Logbook: Ganja Week of 4/1

TRAVEL NEWS

Local time: 7pm

Time zone: +4

How far did we travel this week?

Baku to Ganja, Ganja to Tbilisi, Tbilisi to Ozurgeti.

How far have we traveled on our journey so far?

1750 km. 1 Kilometer is about .62 miles. Can you do the conversion?

How did we get around this week?

This week, I traveled mostly bus and by foot.

What was the most interesting place we visited this week?

The most interesting place I visited this week was the Bottle House in Ganja! When a man’s brother went missing in World War II, he had a dream about a house made entirely of glass bottles. He decided to build this house, hoping that if he did, his missing brother would hear about it and come home. He made the house out of bottles donated by people who had weddings and parties. His brother never came home, but the grand daughter of the builder still lives there and tells this story.

This weeks travel news:

Ganja Park

This week I traveled from Baku to Ganja by bus. It was really hard to catch a bus though!  This week is Novrus, a holiday, so many Azeri’s were going home from the city. It took us two hours to catch a bus from the station because they were all full. We almost decided to get a taxi, but that would have been expensive.

We got to Ganja at 11pm and were immediately invited to a Novrus party. We stayed in Ganja for 4 days, traveling to a couple villages nearby. After Ganja, we travelled to the Georgian border by taking two buses. We had to walk across the land border. When we got to the other side, we were swamped by Georgian taxi drivers. Two polite Azeri men tried to help us find a bus, but at the last minute, the bus driver decided to change his destination. This sounds like a strange problem, but it’s not unusual here. The bus driver will drive wherever the most people are going so he can make the most money.  We took a taxi to Tbilisi and stayed the night in a hostel. Right now, I’m on a marshrutka to Ozurgeti. Do you remember me telling you about marshrutkas? I will be “home” in six hours.

NATURE NEWS

Weather:

It was sunny all week! Right now it’s 14°C. Can you convert that to Fahrenheit? You can research the mathematical conversion.

Animals:

I met a sweet cat at a Russian orthodox church. She was immediately friendly. I also saw many shepherds with flocks of sheep, especially as I was on my way to the Georgian border. The land there was so beautiful with rolling mountains, pale green fields speckled with furry white dots of sheep, and freshly tilled earth, ready for spring planting.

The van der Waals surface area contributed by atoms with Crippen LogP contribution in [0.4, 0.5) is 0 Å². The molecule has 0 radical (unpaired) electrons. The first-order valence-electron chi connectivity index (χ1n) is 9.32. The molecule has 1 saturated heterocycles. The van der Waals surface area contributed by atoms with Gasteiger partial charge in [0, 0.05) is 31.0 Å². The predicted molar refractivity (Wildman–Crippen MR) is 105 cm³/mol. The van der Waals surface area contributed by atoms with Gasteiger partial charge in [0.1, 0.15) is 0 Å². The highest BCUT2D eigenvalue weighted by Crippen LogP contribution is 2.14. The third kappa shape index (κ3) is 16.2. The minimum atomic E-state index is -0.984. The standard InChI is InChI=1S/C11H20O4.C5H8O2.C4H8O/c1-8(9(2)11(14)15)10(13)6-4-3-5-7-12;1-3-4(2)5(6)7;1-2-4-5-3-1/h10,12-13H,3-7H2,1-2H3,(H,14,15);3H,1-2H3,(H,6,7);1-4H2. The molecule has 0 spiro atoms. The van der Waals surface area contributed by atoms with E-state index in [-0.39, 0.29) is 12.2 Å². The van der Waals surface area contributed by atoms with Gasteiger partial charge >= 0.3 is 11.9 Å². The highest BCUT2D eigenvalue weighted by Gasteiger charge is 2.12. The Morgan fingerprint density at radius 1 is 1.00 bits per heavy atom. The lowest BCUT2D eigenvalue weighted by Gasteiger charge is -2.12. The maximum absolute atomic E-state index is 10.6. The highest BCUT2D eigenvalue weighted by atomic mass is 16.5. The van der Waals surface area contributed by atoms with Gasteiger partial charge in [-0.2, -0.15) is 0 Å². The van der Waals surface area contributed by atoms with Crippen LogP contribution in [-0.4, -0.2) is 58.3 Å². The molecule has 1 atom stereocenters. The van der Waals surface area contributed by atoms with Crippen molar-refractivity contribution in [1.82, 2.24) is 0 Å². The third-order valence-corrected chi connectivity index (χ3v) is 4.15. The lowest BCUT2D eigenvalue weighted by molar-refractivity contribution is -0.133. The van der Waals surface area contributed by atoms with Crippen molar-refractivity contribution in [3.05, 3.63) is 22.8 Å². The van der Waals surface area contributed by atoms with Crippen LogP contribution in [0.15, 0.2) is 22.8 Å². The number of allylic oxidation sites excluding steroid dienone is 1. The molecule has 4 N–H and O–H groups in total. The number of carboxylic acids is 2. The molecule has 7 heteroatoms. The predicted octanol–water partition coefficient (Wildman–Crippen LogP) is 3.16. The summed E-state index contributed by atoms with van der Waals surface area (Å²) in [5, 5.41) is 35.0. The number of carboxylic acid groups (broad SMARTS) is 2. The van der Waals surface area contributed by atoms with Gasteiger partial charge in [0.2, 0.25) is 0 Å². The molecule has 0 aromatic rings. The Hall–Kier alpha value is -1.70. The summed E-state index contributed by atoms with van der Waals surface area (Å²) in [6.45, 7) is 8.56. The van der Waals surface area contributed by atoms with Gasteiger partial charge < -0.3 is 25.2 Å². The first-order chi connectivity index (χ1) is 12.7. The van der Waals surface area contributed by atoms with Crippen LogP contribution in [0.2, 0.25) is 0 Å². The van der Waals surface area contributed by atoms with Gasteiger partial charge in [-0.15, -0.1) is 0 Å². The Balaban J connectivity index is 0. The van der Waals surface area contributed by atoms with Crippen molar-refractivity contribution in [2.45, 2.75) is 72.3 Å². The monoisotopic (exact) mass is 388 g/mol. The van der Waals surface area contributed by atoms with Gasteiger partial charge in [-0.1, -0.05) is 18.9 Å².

A lot of nature in both Georgia and Azerbaijan is covered in trash because people don’t know that it hurts the environment. They haven’t learned about it like you do in school. However, this part of the country was litter free and it was so much more beautiful because of that.

OUR NEWS

What languages are spoken here?

Azeri, some Russian, and a little English.

What type of money is used here?

The manat is the type of currency. It consists of 100 qəpik. The words are borrowed from Russia because Azerbaijan was ruled by Russia for many years. 1 manat is worth 1.27, so it’s value is actually stronger than a dollar.

How much does a bottle of water cost? $.65

What was the best meal this week?

Rolling hills of Ganja

Baklava! It’s a diamond shaped sweet, traditionally made for the Novrus holiday. I brought back a whole box for my host family because it’s so delicious. It’s made with honey, sugar and thin layers of pastry. Baklava from Ganja is specially made in a copper pan over an open fire. It’s glazed with orange frosting and has an almond on top. It’s so rich that I usually cut it in half and share it with someone.

What music did we listen to this week?

On Thursday, there was a big Novrus celebration. We went to a concert in the park. Since Ganja is the second biggest city, they had some very famous Azeri musicians. I heard Azeri pop music, folk music and opera music. All of them used traditional instruments to accompany the singer as well as heavy, loud bass.

Then, we met up with some local university students. They very graciously invited us to their house and we got to see a performance on the Garmon, the Azeri version of the accordion. When they played a traditional wedding song, his father started to dance as well! It was a lot of fun.

The bottle house

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